Homeowners might be surprised when their eight-year-old roof begins leaking, despite an estimated lifespan of 15-30 years. The truth is, a roof’s estimated lifespan is just that – an estimate. Factors contributing to the duration of your roof’s life include the roofing materials, building techniques, weathering, and maintenance. Over time, weather exposure will erode your roof no matter what you do, but there are steps you can take to increase your roof’s longevity. First, you should know why some roofs wear out more quickly than others, so you can work to minimize the wear and tear on your roof.
- Roofing Materials Affect Your Roof’s Longevity
- Poor Building Techniques Reduce Your Roof’s Lifespan
- Storm Damage Wears Away at Your Roof
- Lack of Maintenance Causes Faster Deterioration
- How can you tell that your roof is wearing out?
- Frequently Asked Questions
Roofing Materials Affect Your Roof’s Longevity
Roofing materials wear out at different rates. Inexpensive materials like asphalt, wood, and fiberglass will erode much faster than expensive materials such as metal, ceramic, or slate. However, all roofing materials have weaknesses – wood is prone to water and fire damage, severe hailstorms can damage metal, fiberglass, ceramic and slate can crack in cold weather, and single-ply roofing is vulnerable to punctures and UV degradation. Consider which material is best for your building when replacing your roof.
Poor Building Techniques Reduce Your Roof’s Lifespan
An improperly installed roof will wear out years before it should. Some roofing contractors will staple seams together or use the wrong type of nails, resulting in weak areas and cracked shingles. Improperly installed flashing can result in weathering around chimneys, skylights, and valleys, increasing the likelihood of leaks and damage around those areas. A reputable roofing company uses contractors who know the proper techniques and will emphasize high-quality work over speedy installations.
Storm Damage Wears Away at Your Roof
Maryland’s location along the Atlantic coast makes it susceptible to extreme weather. Strong winds can peel back or rip away shingles. Hailstones can crack and dent your roof, wearing away protective waterproofing layers. Snow buildup can cause sections of your roof to collapse. Cycles of freezing and thawing create ice dams on your roof, damaging your gutters and flashing. Even imperceptible cracks created by storm damage allow moisture to seep into your home, causing leaks and mold growth. Without proper maintenance, storm damage can significantly reduce the life of your roof.
Lack of Maintenance Causes Faster Deterioration
Allowing leaves, snow, and other debris to build up in your gutters or along the valleys of your roof weakens those areas by trapping moisture against the roof. Overhanging branches can break in a storm and damage your roof. Damaged areas of your roof should be replaced or repaired to prevent water, insects, and animals from entering the roof and causing internal damage. Roofing experts Ed Crowder and Brian Lease of Roofing By Elite recommend establishing a regular maintenance plan to extend the life of your roof.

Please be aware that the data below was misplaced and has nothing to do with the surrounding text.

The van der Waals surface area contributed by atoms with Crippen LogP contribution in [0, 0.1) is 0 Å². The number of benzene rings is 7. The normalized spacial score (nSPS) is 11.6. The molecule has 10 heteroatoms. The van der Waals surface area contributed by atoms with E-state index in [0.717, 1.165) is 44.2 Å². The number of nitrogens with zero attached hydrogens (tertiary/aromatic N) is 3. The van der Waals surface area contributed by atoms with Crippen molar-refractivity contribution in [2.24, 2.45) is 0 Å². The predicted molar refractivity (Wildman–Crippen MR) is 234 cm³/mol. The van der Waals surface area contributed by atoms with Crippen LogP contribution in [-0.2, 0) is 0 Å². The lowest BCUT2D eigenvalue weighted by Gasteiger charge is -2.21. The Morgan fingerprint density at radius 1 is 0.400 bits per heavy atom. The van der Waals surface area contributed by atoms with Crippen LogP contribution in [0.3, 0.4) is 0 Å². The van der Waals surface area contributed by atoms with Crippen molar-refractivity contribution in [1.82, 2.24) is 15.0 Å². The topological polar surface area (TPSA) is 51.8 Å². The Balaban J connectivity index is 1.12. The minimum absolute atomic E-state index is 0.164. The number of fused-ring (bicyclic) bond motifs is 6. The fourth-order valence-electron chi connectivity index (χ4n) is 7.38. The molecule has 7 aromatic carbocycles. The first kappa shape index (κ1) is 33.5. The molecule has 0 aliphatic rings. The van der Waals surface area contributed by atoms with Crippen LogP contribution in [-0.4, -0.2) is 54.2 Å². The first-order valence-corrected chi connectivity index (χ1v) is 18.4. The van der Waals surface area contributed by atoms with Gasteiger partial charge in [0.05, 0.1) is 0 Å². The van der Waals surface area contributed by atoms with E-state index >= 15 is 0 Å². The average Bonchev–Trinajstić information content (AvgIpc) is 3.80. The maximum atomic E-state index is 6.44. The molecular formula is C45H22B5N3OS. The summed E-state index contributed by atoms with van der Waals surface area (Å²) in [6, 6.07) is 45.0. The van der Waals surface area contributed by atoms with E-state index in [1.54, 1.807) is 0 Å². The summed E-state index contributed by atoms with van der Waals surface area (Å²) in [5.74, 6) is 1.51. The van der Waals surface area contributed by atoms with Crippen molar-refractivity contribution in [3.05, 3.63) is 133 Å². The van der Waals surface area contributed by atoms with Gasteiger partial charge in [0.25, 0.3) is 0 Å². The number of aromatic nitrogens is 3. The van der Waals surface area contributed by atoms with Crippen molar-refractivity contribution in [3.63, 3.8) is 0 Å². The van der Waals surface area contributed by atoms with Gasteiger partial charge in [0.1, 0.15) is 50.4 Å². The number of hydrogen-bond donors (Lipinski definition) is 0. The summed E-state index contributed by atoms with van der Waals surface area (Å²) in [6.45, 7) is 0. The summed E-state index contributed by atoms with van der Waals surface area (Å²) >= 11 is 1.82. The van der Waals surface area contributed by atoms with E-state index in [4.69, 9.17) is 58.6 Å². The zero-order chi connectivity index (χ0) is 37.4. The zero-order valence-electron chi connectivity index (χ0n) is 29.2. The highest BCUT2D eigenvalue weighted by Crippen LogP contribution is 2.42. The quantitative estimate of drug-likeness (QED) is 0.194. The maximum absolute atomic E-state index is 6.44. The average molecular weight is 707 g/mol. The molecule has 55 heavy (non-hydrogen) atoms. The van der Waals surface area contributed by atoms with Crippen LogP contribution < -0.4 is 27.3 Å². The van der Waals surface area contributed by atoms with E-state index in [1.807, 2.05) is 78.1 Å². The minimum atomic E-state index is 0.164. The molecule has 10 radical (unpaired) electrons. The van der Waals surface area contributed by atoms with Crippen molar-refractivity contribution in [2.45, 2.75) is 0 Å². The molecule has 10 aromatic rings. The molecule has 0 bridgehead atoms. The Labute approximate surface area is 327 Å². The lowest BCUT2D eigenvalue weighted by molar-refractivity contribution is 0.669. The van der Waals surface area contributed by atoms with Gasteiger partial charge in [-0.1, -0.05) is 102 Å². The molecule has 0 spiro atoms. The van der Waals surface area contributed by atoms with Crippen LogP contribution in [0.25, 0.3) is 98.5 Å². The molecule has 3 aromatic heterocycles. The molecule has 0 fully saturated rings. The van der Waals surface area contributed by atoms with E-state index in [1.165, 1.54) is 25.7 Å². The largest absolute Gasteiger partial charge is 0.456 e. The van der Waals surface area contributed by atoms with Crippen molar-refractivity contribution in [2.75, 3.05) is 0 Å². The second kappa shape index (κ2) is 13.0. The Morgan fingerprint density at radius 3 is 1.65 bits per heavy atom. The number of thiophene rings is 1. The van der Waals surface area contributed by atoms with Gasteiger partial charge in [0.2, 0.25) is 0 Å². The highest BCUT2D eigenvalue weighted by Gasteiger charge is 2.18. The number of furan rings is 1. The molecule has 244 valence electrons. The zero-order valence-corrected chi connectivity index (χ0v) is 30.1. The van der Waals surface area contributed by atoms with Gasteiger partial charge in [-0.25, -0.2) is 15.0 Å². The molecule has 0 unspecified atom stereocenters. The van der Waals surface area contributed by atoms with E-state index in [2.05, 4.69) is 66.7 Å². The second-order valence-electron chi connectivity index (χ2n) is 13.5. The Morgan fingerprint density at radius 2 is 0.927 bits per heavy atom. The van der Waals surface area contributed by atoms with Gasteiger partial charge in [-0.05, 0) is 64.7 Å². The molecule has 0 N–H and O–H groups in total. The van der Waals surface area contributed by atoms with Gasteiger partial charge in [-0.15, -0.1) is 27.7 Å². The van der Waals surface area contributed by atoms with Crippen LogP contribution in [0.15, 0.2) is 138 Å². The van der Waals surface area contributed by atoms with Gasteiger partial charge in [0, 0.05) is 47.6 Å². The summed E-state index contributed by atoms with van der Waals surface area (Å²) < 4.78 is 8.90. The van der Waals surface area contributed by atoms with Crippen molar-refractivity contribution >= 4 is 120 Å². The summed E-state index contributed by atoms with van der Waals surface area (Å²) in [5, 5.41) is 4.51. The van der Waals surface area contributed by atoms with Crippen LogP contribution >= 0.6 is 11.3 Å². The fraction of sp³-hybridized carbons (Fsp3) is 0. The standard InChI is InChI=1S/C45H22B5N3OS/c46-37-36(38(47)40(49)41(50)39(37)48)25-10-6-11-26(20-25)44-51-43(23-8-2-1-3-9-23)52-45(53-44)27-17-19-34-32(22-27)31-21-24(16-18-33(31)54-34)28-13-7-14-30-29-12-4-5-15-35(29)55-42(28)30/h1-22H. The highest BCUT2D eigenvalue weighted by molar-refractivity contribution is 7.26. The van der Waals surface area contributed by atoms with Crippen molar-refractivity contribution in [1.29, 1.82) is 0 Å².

All roofs wear out over time. Some materials are naturally more durable than others, but even the strongest materials will eventually succumb to weathering. Improper installation and lack of maintenance hasten the rate of your roof’s deterioration. To prevent this, check your roof for damage after heavy storms, and schedule annual inspections with a reputable roofing company. Professional inspections can identify potential issues before they become expensive hazards, and some companies offer maintenance plans to ensure consistent care for your roof. With proper care, your roof will shelter you and your family for decades.
How can you tell that your roof is wearing out?
Most roofs will eventually reach the end of their lives without ever going through roof failure. When a roof looks old and worn, you should prepare for replacement work. Apart from the dull appearance, some signs will also warn that your roof is only months away from its ends. Keep reading for the details.
Altered Plumbing Vent Boots
See if there are cracks on the plastic bases or broken seams on the metal bases. Also, take a look at the rubber boot around the pipe. If it’s rotted or torn, it will let the water get inside the house along the pipe. Regardless of the issue, make sure to get a new vent boot and replace the old one.
However, if the nails at the base are pulled free or missing while the boot still looks good, replace them with rubber-washers screws used for metal roofs.
Check out the underside of the roof for “shiners.” A shiner is a nail missing the framing member. Moisture from a cold attic will condense in the cold nails. You can see it when you go into the attic at night. The nails will seem white since they’re frosted. During the day, the attic will heat up, so the frost will melt and drip. Use side-cutting pliers to clip the nail.